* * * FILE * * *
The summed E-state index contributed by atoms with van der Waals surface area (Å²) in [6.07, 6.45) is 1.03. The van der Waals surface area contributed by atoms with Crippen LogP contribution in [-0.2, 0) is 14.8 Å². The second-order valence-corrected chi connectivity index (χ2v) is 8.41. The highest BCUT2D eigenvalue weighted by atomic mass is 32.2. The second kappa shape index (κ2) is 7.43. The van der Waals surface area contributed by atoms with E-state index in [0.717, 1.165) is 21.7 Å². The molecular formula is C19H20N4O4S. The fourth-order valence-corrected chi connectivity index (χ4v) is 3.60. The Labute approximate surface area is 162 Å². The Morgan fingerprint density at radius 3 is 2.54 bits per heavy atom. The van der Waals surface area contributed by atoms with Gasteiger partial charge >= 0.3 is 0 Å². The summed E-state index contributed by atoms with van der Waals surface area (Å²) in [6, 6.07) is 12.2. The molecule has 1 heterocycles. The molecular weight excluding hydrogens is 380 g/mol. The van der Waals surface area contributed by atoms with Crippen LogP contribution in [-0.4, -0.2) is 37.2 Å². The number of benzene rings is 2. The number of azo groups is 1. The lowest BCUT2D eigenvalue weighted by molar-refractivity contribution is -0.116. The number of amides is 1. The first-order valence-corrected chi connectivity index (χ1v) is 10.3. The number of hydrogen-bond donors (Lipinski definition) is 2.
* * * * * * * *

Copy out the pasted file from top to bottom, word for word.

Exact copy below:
The summed E-state index contributed by atoms with van der Waals surface area (Å²) in [6.07, 6.45) is 1.03. The van der Waals surface area contributed by atoms with Crippen LogP contribution in [-0.2, 0) is 14.8 Å². The second-order valence-corrected chi connectivity index (χ2v) is 8.41. The highest BCUT2D eigenvalue weighted by atomic mass is 32.2. The second kappa shape index (κ2) is 7.43. The van der Waals surface area contributed by atoms with E-state index in [0.717, 1.165) is 21.7 Å². The molecular formula is C19H20N4O4S. The fourth-order valence-corrected chi connectivity index (χ4v) is 3.60. The Labute approximate surface area is 162 Å². The Morgan fingerprint density at radius 3 is 2.54 bits per heavy atom. The van der Waals surface area contributed by atoms with Gasteiger partial charge >= 0.3 is 0 Å². The summed E-state index contributed by atoms with van der Waals surface area (Å²) in [6, 6.07) is 12.2. The molecule has 1 heterocycles. The molecular weight excluding hydrogens is 380 g/mol. The van der Waals surface area contributed by atoms with Crippen LogP contribution in [-0.4, -0.2) is 37.2 Å². The number of benzene rings is 2. The number of azo groups is 1. The lowest BCUT2D eigenvalue weighted by molar-refractivity contribution is -0.116. The number of amides is 1. The first-order valence-corrected chi connectivity index (χ1v) is 10.3. The number of hydrogen-bond donors (Lipinski definition) is 2.